We often forget just what it means to have driver’s license and social security card. Unfortunately, the scammers of the world haven’t forgotten.
A rapidly growing area of fraud in the U.S. involves taking advantage of those needing help with immigration processes. The U.S. Departments of Justice, Homeland Security and the Federal Trade Commission recently announced their initiative to fight immigration services scams.
The common thread in this type of fraud involves the unauthorized practice of immigration law. Whenever the BBB is represented on Spanish-language media stations, for example, numerous calls are received from listeners and viewers who repeat stories of being victimized by people claiming that they were authorized to provide immigration and naturalization services; that they were affiliated with the U.S. government; and that the fees paid by consumers would cover all the costs associated with submitting immigration documents to the proper U.S. agencies.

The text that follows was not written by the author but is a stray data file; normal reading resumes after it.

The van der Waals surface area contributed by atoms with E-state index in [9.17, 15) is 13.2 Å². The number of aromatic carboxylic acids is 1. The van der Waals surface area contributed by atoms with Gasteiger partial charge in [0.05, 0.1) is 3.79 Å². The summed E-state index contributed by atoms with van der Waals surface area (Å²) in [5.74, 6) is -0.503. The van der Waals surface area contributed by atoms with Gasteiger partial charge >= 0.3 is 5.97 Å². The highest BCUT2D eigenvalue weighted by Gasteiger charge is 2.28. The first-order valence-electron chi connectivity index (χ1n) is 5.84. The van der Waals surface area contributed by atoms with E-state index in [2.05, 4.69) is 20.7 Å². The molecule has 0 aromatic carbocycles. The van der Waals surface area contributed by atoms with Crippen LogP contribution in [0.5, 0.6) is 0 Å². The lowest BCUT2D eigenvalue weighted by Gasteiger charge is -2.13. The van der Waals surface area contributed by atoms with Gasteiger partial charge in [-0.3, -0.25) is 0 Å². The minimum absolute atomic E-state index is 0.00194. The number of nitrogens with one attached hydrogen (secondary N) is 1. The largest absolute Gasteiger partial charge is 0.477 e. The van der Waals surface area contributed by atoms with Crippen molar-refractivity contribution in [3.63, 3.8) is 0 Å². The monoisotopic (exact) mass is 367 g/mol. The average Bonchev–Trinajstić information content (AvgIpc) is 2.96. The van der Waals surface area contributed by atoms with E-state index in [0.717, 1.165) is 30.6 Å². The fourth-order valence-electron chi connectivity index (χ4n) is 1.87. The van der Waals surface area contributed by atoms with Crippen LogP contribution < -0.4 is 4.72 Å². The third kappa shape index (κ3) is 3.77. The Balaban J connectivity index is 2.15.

Callers, however, are reluctant to file complaints against the scammers for fear of being noticed by actual immigration authorities.
“Communities of non-English speaking people are always at a higher risk for being targets of scams,” said Blair Looney, president and CEO of the BBB serving Central California. “Victims of immigration services scams face a huge loss of time and money and many increase their risk of being detained or deported by U.S. officials.”
The BBB advises consumers to follow these tips provided by the FTC to avoid becoming a victim of immigration services scams:
Visit www.ftc.gov for more information.